My very unusual heart overflowed with gratitude  as we shared what was in our hearts.  Then, my very unusual heart spent another unusual day in the heart of their very unusually beautiful and busy city of Edinburgh.

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For Andrena, Vicki, and me, living with very unusual hearts is business as usual. Because we’re in this together, we are not afraid.

This very unusual heart loves jazz, so last night I  attended ” Jazz at the Movies” …

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… at the Edinburgh Jazz Bar …

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… and heard this very unusual song.

 

Do you think that everybody wants to be a cat?  I hope you express what’s in your very unusual heart in a comment, below.

Thanks,  from the bottom of this very unusual heart, to all the very unusual hearts and very unusual cats that helped me create this very unusual post and — as usual! — to you, for reading it.

 

Categories: personal growth, photojournalism | Tags: , , , , , , , , , , | 28 Comments

Day 1543: Backgrounds

My background includes technical writing, marketing communications, and psychotherapy.

In the background, I’ve been looking up the definition of “background.”

Definition of background

  1. a :  the scenery or ground behind something – a picture of her son with mountains in the background – background scenery for the play

    b art :  the part of a painting representing what lies behind objects in the foreground – dark shadows in the background of the painting

    c :  an image that displays on a computer screen underneath the various available icons and windows – As they participate, they earn “Kinetic City Points,” which they can spend on downloadable prizes, such as screensavers and computer backgrounds. — Science

  2.  an inconspicuous position  – shy people who try to stay in the background

  3. a.  the conditions that form the setting within which something is experienced… set in a background of tropical luxuriance. — Tom Marvel

    b (1) :  the circumstances or events antecedent to a phenomenon or development – the economic background of the American Civil War took place against a background of increasing tension

    (2) :  information essential to understanding of a problem or situation – background information

    c :  the total of a person’s experience, knowledge, and education – comparing the candidates’ backgrounds –  ran a background check to make sure she had no criminal record

  4.  a. intrusive sound or radiation  that interferes with received or recorded electronic signals – a recording with a lot of background noise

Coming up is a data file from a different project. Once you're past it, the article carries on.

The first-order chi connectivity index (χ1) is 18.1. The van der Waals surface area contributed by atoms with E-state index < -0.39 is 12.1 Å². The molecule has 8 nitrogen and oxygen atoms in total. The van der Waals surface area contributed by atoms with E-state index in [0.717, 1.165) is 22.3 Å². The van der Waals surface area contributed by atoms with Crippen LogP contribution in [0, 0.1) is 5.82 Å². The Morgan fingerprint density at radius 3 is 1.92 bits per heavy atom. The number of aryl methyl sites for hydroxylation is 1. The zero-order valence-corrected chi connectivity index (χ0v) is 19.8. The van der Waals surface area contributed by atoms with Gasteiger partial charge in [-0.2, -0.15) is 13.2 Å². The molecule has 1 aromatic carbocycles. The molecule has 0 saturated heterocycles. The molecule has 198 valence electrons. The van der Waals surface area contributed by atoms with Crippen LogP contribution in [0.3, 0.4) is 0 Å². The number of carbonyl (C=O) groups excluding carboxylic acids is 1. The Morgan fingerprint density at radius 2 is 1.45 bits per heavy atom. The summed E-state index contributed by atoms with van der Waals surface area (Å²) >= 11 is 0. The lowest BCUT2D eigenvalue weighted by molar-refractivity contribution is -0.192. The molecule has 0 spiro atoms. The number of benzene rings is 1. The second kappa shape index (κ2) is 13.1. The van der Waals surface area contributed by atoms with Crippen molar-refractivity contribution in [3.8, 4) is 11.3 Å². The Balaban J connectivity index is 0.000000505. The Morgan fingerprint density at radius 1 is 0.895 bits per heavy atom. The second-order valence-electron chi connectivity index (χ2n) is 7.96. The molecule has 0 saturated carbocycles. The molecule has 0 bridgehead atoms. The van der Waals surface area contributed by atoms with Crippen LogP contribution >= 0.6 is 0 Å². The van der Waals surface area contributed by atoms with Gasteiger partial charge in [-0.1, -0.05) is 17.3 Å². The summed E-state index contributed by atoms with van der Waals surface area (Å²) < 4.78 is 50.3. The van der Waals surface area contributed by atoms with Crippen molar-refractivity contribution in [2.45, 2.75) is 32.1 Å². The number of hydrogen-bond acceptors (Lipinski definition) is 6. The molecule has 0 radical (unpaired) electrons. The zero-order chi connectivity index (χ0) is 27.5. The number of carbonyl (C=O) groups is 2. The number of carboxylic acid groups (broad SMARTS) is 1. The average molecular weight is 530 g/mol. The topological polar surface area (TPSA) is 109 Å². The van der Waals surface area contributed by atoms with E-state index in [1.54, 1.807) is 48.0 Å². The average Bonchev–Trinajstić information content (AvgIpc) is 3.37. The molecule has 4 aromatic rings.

b physics :  a more or less steady level of noise above which the effect  being measured by an apparatus is detected;  especially :  a somewhat steady level of radiation in the natural environment (as from cosmic rays)

  5.  a level of computer processing at which the processor uses time not required for a primary task to work on an additional task — compare foreground.

In the background, I’ve been inconspicuously trying to correct the inevitable formatting errors and complications that occur whenever I try to bring a definition into the foreground of my blog.

Here’s the background of how I chose the title of today’s post: Yesterday morning I was changing backgrounds while I was self-soothing with a game of on-line solitaire.

Congratulations to me for winning at solitaire and congratulations to worldofsolitaire.com for offering so many backgrounds.  I usually use the first background shown above; perhaps from now on I’ll use different backgrounds, depending on my mood.

After I solitarily photographed all those backgrounds, I noticed other backgrounds throughout my day.

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That last photo, with the artwork and books in the background, shows my EMDR therapist, George Sawin, moving some EMDR equipment at the end of our session. George’s background includes psychotherapy, law enforcement, flower shops, and  business management.  When we were discussing the importance of backgrounds, I mentioned this poem to him:

THE INVITATION
It doesn’t interest me
what you do for a living.
I want to know
what you ache for
and if you dare to dream
of meeting your heart’s longing.
 
It doesn’t interest me
how old you are.
I want to know
if you will risk
looking like a fool
for love
for your dream
for the adventure of being alive.
 
It doesn’t interest me
what planets are
squaring your moon…
I want to know
if you have touched
the centre of your own sorrow
if you have been opened
by life’s betrayals
or have become shrivelled and closed
from fear of further pain.
 
I want to know
if you can sit with pain
mine or your own
without moving to hide it
or fade it
or fix it.
 
I want to know
if you can be with joy
mine or your own
if you can dance with wildness
and let the ecstasy fill you
to the tips of your fingers and toes
without cautioning us
to be careful
to be realistic
to remember the limitations
of being human.
 
It doesn’t interest me
if the story you are telling me
is true.
I want to know if you can
disappoint another
to be true to yourself.
If you can bear
the accusation of betrayal
and not betray your own soul.
If you can be faithless
and therefore trustworthy.
 
I want to know if you can see Beauty
even when it is not pretty
every day.
And if you can source your own life
from its presence.
 
I want to know
if you can live with failure
yours and mine
and still stand at the edge of the lake
and shout to the silver of the full moon,
“Yes.”
 
It doesn’t interest me
to know where you live
or how much money you have.
I want to know if you can get up
after the night of grief and despair